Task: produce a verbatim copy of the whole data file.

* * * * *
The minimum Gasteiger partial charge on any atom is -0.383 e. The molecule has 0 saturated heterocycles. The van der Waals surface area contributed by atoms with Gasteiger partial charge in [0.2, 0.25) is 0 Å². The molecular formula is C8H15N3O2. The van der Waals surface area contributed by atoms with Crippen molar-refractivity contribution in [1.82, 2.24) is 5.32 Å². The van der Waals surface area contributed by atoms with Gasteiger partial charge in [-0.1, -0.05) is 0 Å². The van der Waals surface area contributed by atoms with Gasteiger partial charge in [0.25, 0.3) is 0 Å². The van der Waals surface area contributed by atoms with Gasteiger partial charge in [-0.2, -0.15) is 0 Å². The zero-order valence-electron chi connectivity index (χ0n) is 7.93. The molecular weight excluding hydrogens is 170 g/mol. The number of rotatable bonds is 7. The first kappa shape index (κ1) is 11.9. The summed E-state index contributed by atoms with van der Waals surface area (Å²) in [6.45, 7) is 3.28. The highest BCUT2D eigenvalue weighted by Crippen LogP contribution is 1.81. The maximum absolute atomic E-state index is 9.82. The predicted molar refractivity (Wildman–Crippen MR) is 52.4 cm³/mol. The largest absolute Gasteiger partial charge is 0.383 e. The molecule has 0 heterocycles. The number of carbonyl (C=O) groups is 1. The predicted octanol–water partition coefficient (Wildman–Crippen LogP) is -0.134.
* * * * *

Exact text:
The minimum Gasteiger partial charge on any atom is -0.383 e. The molecule has 0 saturated heterocycles. The van der Waals surface area contributed by atoms with Gasteiger partial charge in [0.2, 0.25) is 0 Å². The molecular formula is C8H15N3O2. The van der Waals surface area contributed by atoms with Crippen molar-refractivity contribution in [1.82, 2.24) is 5.32 Å². The van der Waals surface area contributed by atoms with Gasteiger partial charge in [-0.1, -0.05) is 0 Å². The van der Waals surface area contributed by atoms with Gasteiger partial charge in [0.25, 0.3) is 0 Å². The van der Waals surface area contributed by atoms with Gasteiger partial charge in [-0.2, -0.15) is 0 Å². The zero-order valence-electron chi connectivity index (χ0n) is 7.93. The molecular weight excluding hydrogens is 170 g/mol. The number of rotatable bonds is 7. The first kappa shape index (κ1) is 11.9. The summed E-state index contributed by atoms with van der Waals surface area (Å²) in [6.45, 7) is 3.28. The highest BCUT2D eigenvalue weighted by Crippen LogP contribution is 1.81. The maximum absolute atomic E-state index is 9.82. The predicted molar refractivity (Wildman–Crippen MR) is 52.4 cm³/mol. The largest absolute Gasteiger partial charge is 0.383 e. The molecule has 0 heterocycles. The number of carbonyl (C=O) groups is 1. The predicted octanol–water partition coefficient (Wildman–Crippen LogP) is -0.134.